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The Roar of the Tiger

‘An English farce in classical garb … perches atop such classics as A Passage to India and The Jewel in the Crown like the mustache that Magritte painted on the Mona Lisa.’ – The LA Times Book Review

Northern India, 1930

In the fiction English township of Jamalpur is a railway station on the East Indian Railway Loopline. It is the workshop for maintaining the rolling stock of the entire East Indian Railway company.

Covering a good fifty square miles of flat land in the middle of a purple plain, it grows each year, sprawling aimlessly across the landscape.

A marble statue of Queen Victoria stands in the town square; and in the hills above, there is a strange black boulder that remarkably resembles the Empress of All India.

It is the training ground for Railway personnel, both official lower class, and the worker, graded according to sports ability, colour, caste, and education, in that order. The real quality bosses were the covenanted, straight out from Blighty wallahs; worshipped, feared, and greatly envied. Every mother with daughters prays nightly for single men to arrive.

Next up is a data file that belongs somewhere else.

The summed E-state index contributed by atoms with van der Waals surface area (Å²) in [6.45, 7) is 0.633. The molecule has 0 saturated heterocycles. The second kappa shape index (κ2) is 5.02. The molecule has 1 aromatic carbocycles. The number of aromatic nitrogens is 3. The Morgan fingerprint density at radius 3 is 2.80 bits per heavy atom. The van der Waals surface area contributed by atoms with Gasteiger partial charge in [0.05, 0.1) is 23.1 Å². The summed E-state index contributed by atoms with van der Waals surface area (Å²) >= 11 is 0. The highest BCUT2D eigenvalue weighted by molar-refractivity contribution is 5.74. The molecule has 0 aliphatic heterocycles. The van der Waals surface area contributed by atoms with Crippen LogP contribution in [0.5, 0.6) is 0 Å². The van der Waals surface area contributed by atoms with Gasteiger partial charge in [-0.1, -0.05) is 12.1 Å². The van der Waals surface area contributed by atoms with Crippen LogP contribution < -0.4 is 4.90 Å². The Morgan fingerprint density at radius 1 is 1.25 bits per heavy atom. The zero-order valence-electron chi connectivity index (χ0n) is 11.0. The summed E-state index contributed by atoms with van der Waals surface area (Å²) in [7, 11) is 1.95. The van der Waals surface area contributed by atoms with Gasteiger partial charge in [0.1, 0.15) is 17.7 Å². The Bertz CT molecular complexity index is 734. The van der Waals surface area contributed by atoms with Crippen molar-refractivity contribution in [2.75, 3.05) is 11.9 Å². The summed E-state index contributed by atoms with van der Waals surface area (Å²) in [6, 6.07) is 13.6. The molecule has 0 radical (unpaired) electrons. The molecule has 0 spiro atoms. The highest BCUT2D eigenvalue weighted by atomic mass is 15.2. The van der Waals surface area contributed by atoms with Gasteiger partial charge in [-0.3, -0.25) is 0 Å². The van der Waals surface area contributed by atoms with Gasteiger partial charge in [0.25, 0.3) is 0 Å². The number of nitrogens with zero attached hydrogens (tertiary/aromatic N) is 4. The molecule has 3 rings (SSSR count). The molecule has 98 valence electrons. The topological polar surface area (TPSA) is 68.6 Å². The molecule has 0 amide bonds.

Everyone in town is either sex-mad or plain loony.

At church services, Sgt. O’Leary leaves his place beside his mistress, Mrs. Ray, to fondle the beautiful organist, Jane, in mid-hymn, despite her cries of outrage. The town’s richest man, Mr. Edwards, comes home to find his daughter standing on one leg and tweeting under the impression that she is a bird.

New oddities arrive, seemingly, on each train. An unhinged clergyman, the Rev. Morgan, comes to take the place of the clergyman who tipples. A blond adventuress hits town with claims upon the manager of the local club, where the annual ball of the Railroad Apprentices is to take place.

The weather grows ominous. Menacing growls are heard from up in the hills. And not long afterward, a blond head and a dismembered body is fished in neatly tied parcels out of the Maidan Lake…

This sparkling comic novel highlights the conflicts, rivalries, and erotic complications that disturb the orderly surface of Jamalpur, with devasting results …

Roar of the Tiger was originally published as After the Ball Was Over.

Praise for The Roar of the Tiger

“A fine comic novel…One hears in Kingsland bits of Dickens, Waugh, and the British playwright Peter Barnes…Within this short novel is a comic distillation of the British adventure in India.” – The Cleveland Plain Dealer

“A wicked little comic novel set in Jamalpur, India…a delightfully silly cooler to bring down some of the recent Raj fever” – Kirkus Reviews

“[The Roar of the Tiger] perches atop such classics as A Passage to India and The Jewel in the Crown like the mustache that Magritte painted on the Mona Lisa.” – Los Angeles Times

The Odyssey Press is a literary imprint of Endeavour Press – the UK’s leading independent digital publisher. We publish new and classic literary fiction, literary biographies and works with literary tropes and themes.

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